"We can’t tell you how many times we hear stories about the band blowing the circuits. The floor was packed and then ‘Bam!’ Silence.
"Find out if your venue can accommodate the amount of electricity you need. The photographers often plug into the same circuit as the band. But both photographers and bands use a lot of power. Sometimes the solution is just to run additional power to one side of the room. But the biggest mistake is letting the photographer and the band plug into the same outlet, even with a 20-amp circuit.
"Many music contracts request two 20-amp designated circuits that no one else can use. You have to check what your band needs because some bands use more than 40 amps. You want to watch those bands anyway, because you’re in for a pretty loud night."
The venue won’t necessarily have all those details. "If you’re going to an established hotel or reception site, they will usually ask those questions and make sure you have sufficient power, and enough space. But some couples, in their desire to do something unusual, have their wedding at a location seldom used for weddings, like in a tent on the beach or in a new loft. Those places might have inadequate lighting and electricity.
"There are portable generators, but they can make noise. You might be able to put the generator outside and run a wire back in. It's always best to have a generator if you're doing a tent party. One band was doing a party in the Hamptons when the entire block got blacked out, but they kept the party going on because they had a generator."
Each coffee urn alone takes 15 amps! "You have hot water for tea, decaf, regular coffee, and generally there’s a backup. That’s 60 amps. A band takes 40, so that’s already 100. You haven’t lit the tent yet. You can easily use up your power.
"These are not things to make you worry. They’re just a checklist."
The Perfect Dance Floor
There are formulas for how large your dance floor should be, given your number of guests.
"Figure about two and a half feet per person, with 50 percent of the guests dancing. For 150 people, a 30-by-30 space is a good size. You don’t want a dance floor that is too big — because it won’t look like there are people dancing. You also don’t want a dance floor so small that people can’t move.
"You should also consider the coating on the dance floor. Sometimes a place will buff the floor to such an extreme that people will slip on it."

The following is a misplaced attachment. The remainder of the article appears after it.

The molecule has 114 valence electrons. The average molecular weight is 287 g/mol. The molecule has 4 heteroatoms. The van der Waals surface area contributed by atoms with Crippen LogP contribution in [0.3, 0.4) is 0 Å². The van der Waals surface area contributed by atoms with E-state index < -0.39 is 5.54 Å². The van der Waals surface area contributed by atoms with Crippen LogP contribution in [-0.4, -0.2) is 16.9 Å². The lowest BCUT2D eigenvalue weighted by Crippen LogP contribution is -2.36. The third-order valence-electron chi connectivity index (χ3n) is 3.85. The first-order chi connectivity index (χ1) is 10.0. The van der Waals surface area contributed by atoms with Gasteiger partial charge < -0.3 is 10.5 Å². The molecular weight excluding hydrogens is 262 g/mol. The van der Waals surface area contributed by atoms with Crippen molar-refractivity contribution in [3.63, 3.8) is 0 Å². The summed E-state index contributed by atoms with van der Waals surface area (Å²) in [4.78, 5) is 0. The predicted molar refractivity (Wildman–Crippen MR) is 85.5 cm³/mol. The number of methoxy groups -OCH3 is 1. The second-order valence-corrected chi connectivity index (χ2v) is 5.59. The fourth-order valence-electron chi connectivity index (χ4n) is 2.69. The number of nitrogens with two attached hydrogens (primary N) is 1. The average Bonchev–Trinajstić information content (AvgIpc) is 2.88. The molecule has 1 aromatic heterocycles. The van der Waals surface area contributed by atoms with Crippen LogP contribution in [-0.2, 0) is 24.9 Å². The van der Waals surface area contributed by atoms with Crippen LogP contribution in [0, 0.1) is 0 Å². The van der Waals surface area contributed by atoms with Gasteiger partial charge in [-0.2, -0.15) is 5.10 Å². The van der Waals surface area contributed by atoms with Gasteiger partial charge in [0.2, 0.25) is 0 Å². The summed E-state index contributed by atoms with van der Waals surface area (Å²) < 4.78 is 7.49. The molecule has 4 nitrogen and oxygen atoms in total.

Choosing Your Music
"Number one: If there is specific music you don’t like, you must advise your band. No band could guess that you don’t like a particular style of music.
"The second thing is to give the band as much information about the music you do like. Swing, big band, disco, rock, top 40, Motown. The more input you give, the better." But don’t tie their hands. "The worst thing you can do is say, ‘Play this first, followed by this, followed by that, and then do this.’
"That’s telling the baker how to bake the cake. If you keep them looking at a playlist, they can’t react to the guests. Give them enough leeway to get a feeling for the party’s timing. Timing is everything."
"A lot of brides don’t want the bandleader to be a comedian. So talk about what your bandleader is going to say. What are the appropriate announcements? How do you want to be announced? Do you want it to be Mr. and Mrs.? Do you want it to be Pat and Allen? Are your parents to be addressed as Mr. and Mrs.?
"Write out the pronunciations phonetically. You don’t want people to say, ‘Who?’ "
How many speeches will there be? When will they occur? Will you permit anybody else to come up who’s not on the authorized list? Structure your announcements and toasts. It's often best when we're strict about that. If you’re not on the list, you don’t speak, unless the bride or groom says it’s okay.
"You can end up losing the momentum of the party because some character who’s had a few drinks and thinks he’s funny, gets up and goes on for 20 minutes."
Entrance, Cocktails, Reception